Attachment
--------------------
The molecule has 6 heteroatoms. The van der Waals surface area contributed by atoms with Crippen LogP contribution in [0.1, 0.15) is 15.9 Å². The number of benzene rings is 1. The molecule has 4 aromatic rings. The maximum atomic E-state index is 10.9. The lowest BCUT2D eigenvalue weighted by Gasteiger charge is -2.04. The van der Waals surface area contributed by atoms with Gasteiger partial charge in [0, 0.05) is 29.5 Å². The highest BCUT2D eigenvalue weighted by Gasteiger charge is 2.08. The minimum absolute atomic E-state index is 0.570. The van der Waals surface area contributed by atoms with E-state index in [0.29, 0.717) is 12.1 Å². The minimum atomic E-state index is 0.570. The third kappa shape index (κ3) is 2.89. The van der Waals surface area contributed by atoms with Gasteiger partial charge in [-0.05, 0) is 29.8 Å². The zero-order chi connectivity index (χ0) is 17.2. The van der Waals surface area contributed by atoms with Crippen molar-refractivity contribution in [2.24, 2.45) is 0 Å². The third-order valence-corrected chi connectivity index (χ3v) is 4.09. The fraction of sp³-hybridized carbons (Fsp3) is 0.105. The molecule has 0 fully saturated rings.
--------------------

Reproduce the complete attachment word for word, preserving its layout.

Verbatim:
The molecule has 6 heteroatoms. The van der Waals surface area contributed by atoms with Crippen LogP contribution in [0.1, 0.15) is 15.9 Å². The number of benzene rings is 1. The molecule has 4 aromatic rings. The maximum atomic E-state index is 10.9. The lowest BCUT2D eigenvalue weighted by Gasteiger charge is -2.04. The van der Waals surface area contributed by atoms with Gasteiger partial charge in [0, 0.05) is 29.5 Å². The highest BCUT2D eigenvalue weighted by Gasteiger charge is 2.08. The minimum absolute atomic E-state index is 0.570. The van der Waals surface area contributed by atoms with E-state index in [0.29, 0.717) is 12.1 Å². The minimum atomic E-state index is 0.570. The third kappa shape index (κ3) is 2.89. The van der Waals surface area contributed by atoms with Gasteiger partial charge in [-0.05, 0) is 29.8 Å². The zero-order chi connectivity index (χ0) is 17.2. The van der Waals surface area contributed by atoms with Crippen molar-refractivity contribution in [2.24, 2.45) is 0 Å². The third-order valence-corrected chi connectivity index (χ3v) is 4.09. The fraction of sp³-hybridized carbons (Fsp3) is 0.105. The molecule has 0 fully saturated rings.